Reviewing surveillance alerts – is it time for a paradigm shift?
30 April 2019
We recently launched the results of our 2019 Market Abuse Surveillance Survey. This follows up on its 2016 predecessor, and focuses on how banks are continuing to evolve their surveillance capabilities to adhere to market abuse regulatory expectations.
The 2019 Surveillance Survey results bring to life just how onerous the alert review process has become and how challenging it is to conduct an exhaustive analysis of the data to eliminate the possible in search of the probable. Over the last 12 months the 21 banks participating in our survey, have raised a combined total of over 40m trade and e-comms alerts.
These alerts are raised by surveillance systems tuned to trigger based on certain characteristics of market abuse potentially being present. Every single alert is currently reviewed!
At the end of this process, our survey highlighted that less than 0.01% of these alerts are submitted as a suspicious transaction and order report (STOR).
Irrespective of whether one believes the number of STORs raised to be either too high or low, a false positive population of 99.99% is an extraordinary statistic. A huge amount of effort is being expended reviewing benign trading behaviour.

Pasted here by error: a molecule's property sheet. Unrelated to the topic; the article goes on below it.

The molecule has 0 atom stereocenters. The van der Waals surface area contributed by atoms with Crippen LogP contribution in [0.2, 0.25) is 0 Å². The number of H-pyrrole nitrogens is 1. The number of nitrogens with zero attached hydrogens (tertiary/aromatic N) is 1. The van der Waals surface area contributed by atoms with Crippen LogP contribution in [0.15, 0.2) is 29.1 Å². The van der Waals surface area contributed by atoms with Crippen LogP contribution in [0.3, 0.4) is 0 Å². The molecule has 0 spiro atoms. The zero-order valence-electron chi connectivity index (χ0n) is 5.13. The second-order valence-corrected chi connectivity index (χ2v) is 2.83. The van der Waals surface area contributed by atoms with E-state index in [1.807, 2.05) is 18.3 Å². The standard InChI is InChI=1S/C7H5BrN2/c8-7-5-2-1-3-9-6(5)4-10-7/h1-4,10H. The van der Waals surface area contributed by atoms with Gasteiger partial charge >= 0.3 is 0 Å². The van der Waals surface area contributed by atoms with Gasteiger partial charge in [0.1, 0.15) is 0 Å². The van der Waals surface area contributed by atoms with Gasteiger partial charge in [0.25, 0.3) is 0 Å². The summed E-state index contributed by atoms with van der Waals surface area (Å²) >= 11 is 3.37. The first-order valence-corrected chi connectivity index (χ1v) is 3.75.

Is it time for the alerts generation and review process to undergo a paradigm shift?
The use of predictive modelling and machine learning techniques could help surveillance functions identify high and higher risk alerts and by focussing on a smaller population of higher risk alerts, surveillance functions could spend more time undertaking detailed investigations of this “more possible if not probable” population of high risk alerts.
The question for Surveillance practitioners and regulators is whether they are ready for a shift away from the perceived imperative of reviewing all alerts, and whether they can get comfortable that this will result in better outcomes.
To read the full results from our 2019 Market Abuse Surveillance Survey please click here.